Prince, Another Victim of Opiates?
Unless you are living under a rock, you have heard the news that Prince recently passed away. Suspicions about Prince’s health were raised when he recently cancelled a concert in Atlanta, and his plane had to make an emergency landing in western Illinois on April 15.
What is coming to light now is that drugs – specifically, prescription drugs – may have played a role in the singer’s untimely death. “Deaths from prescription-opioid overdose have increased dramatically in the United States, quadrupling in the past 15 years” according to the CDC. Is Prince part of this mind-boggling statistic?
We will not know for sure until the autopsy is complete, which will be in three to four weeks, but we understand that the ongoing investigation includes looking at whether a doctor was on board the plane that made the emergency landing, and whether that doctor gave Prince any pain medication. And of course, the investigation will look at what type of drugs (legal and illegal) were in Prince’s house. According to a recent report from the Associated Press, prescription painkillers were found “in [Prince’s] possession and in his home when he died.”
If in fact Prince died from an overdose of opiate medications, that will raise many important questions. Was he given the wrong medication? Too much medication? Medications that interact with each other (such as opiates and benzodiazepines)? Was he seeing multiple doctors, who didn’t share information about his medications?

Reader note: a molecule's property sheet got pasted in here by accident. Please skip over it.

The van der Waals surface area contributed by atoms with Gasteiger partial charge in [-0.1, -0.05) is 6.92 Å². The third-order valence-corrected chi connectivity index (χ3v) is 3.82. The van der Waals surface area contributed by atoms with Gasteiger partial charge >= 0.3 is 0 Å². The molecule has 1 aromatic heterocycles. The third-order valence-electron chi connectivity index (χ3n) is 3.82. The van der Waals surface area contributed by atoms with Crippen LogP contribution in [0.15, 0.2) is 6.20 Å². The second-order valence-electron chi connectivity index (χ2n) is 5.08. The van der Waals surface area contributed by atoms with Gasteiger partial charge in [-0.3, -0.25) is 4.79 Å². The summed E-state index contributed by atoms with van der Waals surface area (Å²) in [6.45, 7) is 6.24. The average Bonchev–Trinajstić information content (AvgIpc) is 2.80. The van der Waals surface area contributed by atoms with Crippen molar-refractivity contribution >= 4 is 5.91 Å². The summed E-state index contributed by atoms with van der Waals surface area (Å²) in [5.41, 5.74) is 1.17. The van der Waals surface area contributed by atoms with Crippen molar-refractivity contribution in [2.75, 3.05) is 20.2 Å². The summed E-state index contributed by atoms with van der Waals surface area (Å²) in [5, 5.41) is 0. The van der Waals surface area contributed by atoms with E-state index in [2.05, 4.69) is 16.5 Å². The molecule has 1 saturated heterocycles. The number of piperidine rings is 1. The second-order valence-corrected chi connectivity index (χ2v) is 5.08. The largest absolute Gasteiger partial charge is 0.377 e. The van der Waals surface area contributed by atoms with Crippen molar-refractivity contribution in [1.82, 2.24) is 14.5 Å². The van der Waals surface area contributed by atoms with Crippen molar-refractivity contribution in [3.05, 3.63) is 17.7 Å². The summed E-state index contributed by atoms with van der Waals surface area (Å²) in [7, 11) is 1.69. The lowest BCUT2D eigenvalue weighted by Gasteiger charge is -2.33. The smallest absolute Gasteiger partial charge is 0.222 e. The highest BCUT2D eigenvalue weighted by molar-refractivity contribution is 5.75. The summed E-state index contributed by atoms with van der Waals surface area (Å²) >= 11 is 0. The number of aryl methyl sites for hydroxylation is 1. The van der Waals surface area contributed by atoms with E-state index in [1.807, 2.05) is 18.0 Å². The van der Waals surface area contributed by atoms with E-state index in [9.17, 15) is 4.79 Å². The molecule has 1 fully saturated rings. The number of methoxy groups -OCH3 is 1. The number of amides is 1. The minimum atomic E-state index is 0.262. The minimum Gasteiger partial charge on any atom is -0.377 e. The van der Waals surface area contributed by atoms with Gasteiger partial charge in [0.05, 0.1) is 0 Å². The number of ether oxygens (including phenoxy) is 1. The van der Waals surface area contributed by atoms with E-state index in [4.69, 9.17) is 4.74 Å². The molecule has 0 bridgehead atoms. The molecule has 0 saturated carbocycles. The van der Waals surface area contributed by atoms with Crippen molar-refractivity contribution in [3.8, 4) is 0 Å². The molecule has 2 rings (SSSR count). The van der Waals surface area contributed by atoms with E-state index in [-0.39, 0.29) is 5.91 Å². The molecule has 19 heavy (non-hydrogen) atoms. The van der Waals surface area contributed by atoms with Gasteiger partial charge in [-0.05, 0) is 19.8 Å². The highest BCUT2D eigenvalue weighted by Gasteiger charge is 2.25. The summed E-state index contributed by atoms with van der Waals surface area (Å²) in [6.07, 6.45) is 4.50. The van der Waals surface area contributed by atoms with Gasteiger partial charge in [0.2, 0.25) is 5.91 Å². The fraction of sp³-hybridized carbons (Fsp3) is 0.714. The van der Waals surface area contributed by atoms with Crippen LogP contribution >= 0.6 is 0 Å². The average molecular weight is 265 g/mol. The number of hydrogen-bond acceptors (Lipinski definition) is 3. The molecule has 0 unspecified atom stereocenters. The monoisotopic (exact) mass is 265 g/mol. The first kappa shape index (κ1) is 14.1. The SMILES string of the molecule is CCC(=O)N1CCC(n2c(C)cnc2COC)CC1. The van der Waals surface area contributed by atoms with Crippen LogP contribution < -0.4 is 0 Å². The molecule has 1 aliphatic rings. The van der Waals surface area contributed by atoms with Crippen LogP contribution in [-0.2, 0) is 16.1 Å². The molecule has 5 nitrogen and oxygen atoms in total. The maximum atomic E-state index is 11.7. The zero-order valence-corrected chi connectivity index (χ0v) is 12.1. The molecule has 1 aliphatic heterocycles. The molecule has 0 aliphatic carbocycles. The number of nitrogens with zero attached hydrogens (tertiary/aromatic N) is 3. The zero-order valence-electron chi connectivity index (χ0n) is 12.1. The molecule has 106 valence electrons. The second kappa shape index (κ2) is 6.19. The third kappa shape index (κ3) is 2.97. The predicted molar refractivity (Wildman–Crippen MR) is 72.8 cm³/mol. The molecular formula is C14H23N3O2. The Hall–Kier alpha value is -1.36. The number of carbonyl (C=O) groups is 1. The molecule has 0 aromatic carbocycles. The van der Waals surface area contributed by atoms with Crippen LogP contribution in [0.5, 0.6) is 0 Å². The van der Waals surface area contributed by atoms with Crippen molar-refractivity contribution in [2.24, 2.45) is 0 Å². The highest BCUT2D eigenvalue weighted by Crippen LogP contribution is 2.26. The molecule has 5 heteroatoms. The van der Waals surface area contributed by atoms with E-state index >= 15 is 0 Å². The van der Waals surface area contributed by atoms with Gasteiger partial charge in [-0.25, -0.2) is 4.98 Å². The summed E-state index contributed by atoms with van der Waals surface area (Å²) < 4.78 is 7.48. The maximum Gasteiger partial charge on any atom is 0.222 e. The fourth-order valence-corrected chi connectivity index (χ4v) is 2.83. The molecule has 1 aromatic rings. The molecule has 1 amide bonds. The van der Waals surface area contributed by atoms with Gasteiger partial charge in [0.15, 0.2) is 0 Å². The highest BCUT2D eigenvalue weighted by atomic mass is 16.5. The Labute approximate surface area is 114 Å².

All too often people who die from opiate overdoses do so as the result of medical negligence. Many physicians fail to follow safe opiate prescribing guidelines. As a result, people with acute or chronic pain end up addicted to the medications or end up accidentally ingesting too much medication.
In these situations, individuals involved in prescribing the medications (physicians) and in filling the prescriptions (pharmacists) may be responsible under the law and may be held accountable in a medical negligence or wrongful death action.
Sadly, nothing done after the fact will bring back the legendary artist behind “Purple Rain” and “When Doves Cry.” But, the investigation and the attendant media attention may help put a spotlight on the epidemic of opiate usage and improper prescribing practices in the United States. Perhaps in the end this will help to save other lives, to keep them for now out of the purple rain.
At The Eisen Law Firm, we have years of successfully handling medical negligence cases including representing people injured by opiate overdoses. If you suspect that a loved one has been a victim of medical negligence, please give us a call at 216-687-0900 or contact us online.